WASHINGTON (Reuters) - The United States accused cyclist Lance Armstrong on Friday of defrauding the U.S. Postal Service by taking its sponsorship money at the same time he was doping and using performance-enhancing drugs in violation of cycling rules.
The government joined a civil suit against Armstrong, stripped of his seven Tour de France titles and banned for life from cycling in 2012 after accusations he had cheated for years. In January, he said the accusations were true in an interview with television host Oprah Winfrey.
A battle with the U.S. government over civil fraud charges threatens to sap what remains of the once-revered athlete's reputation, and hurt his wallet.
Armstrong and his teammates from Tailwind Sports wore the logo of the U.S. Postal Service during their record-breaking wins.
"This lawsuit is designed to help the Postal Service recoup the tens of millions of dollars it paid out to the Tailwind cycling team based on years of broken promises," Ronald Machen, the U.S. attorney for Washington, D.C., said in a statement.
The sponsorship money totaled more than $30 million, the government said.
Armstrong plans to contest the suit because the Postal Service was not actually damaged, his lawyer, Robert Luskin, said.
"The Postal Service's own studies show that the service benefited tremendously from its sponsorship - benefits totaling more than $100 million," the lawyer said in a statement.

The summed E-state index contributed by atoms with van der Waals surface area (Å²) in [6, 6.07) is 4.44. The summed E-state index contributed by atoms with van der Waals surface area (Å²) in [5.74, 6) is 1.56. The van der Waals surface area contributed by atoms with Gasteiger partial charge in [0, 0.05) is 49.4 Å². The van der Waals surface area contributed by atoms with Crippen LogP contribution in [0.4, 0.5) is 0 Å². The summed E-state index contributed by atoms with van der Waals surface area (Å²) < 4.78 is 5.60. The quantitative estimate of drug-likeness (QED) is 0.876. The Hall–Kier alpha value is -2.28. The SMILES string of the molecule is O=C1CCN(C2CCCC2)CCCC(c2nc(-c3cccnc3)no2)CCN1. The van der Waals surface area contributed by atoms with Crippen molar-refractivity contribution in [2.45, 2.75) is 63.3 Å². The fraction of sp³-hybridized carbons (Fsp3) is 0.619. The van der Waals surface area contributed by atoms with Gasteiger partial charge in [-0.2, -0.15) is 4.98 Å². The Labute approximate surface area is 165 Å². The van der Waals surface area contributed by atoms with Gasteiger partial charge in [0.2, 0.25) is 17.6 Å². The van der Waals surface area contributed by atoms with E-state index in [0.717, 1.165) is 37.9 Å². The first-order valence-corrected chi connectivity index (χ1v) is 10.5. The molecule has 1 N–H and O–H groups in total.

Prosecutors have said they do not expect to charge him with a crime.
Former Armstrong teammate Floyd Landis filed a sealed whistleblower suit against Armstrong in 2010. The decision by the government to join the suit triggered its unsealing.
"I had come to a point in my life where I decided that I had to tell the truth for the sake of my conscience," Landis, who also admitted to cheating, said in a statement on Friday released by his lawyer.
Armstrong faces other suits arising out of his admission of cheating. This month, marketing firm SCA Promotions Inc alleged in a Texas state court that the cyclist defrauded it of $12.1 million in bonuses plus interest.
In January, two California men sued Armstrong and his book publishers, claiming that his memoirs were filled with lies but were billed as non-fiction.
The U.S. government is suing under the False Claims Act, an 1863 law that encourages private individuals to file suit when they have evidence of fraud involving government money.
When the government believes a suit has merit, it may take over the litigation. The individuals, or whistleblowers, get a portion of the proceeds if the case is successful.
The government joins 20 to 25 percent of all False Claims Act suits filed, and the government almost always wins the cases it joins, said John Phillips, who represents whistleblowers at the Phillips & Cohen law firm.
"That's a very good sign for the case: that the government after its own investigation, after looking at all the facts and the law, has decided to join the case," said Phillips, who is not involved in the Armstrong case.
Since the law was revitalized in 1986, it has been used frequently against military contractors, pharmaceutical companies and hospitals.
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